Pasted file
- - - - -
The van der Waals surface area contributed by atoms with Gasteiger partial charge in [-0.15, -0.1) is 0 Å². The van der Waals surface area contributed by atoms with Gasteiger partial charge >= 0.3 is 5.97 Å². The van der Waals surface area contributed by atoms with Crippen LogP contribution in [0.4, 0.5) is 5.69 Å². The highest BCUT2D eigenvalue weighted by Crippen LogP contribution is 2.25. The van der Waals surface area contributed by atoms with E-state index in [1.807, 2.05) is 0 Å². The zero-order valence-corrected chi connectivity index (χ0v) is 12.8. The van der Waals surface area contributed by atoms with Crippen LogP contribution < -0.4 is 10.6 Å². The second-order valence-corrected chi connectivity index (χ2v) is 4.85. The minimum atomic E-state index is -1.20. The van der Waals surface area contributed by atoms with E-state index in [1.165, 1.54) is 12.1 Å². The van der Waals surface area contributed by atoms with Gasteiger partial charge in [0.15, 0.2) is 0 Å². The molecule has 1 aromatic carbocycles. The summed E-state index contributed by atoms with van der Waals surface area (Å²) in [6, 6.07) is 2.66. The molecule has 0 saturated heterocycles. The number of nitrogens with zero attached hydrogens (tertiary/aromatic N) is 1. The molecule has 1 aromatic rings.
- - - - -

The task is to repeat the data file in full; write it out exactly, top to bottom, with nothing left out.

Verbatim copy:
The van der Waals surface area contributed by atoms with Gasteiger partial charge in [-0.15, -0.1) is 0 Å². The van der Waals surface area contributed by atoms with Gasteiger partial charge >= 0.3 is 5.97 Å². The van der Waals surface area contributed by atoms with Crippen LogP contribution in [0.4, 0.5) is 5.69 Å². The highest BCUT2D eigenvalue weighted by Crippen LogP contribution is 2.25. The van der Waals surface area contributed by atoms with E-state index in [1.807, 2.05) is 0 Å². The zero-order valence-corrected chi connectivity index (χ0v) is 12.8. The van der Waals surface area contributed by atoms with Crippen LogP contribution < -0.4 is 10.6 Å². The second-order valence-corrected chi connectivity index (χ2v) is 4.85. The minimum atomic E-state index is -1.20. The van der Waals surface area contributed by atoms with E-state index in [1.165, 1.54) is 12.1 Å². The van der Waals surface area contributed by atoms with Gasteiger partial charge in [0.15, 0.2) is 0 Å². The molecule has 1 aromatic carbocycles. The summed E-state index contributed by atoms with van der Waals surface area (Å²) in [6, 6.07) is 2.66. The molecule has 0 saturated heterocycles. The number of nitrogens with zero attached hydrogens (tertiary/aromatic N) is 1. The molecule has 1 aromatic rings.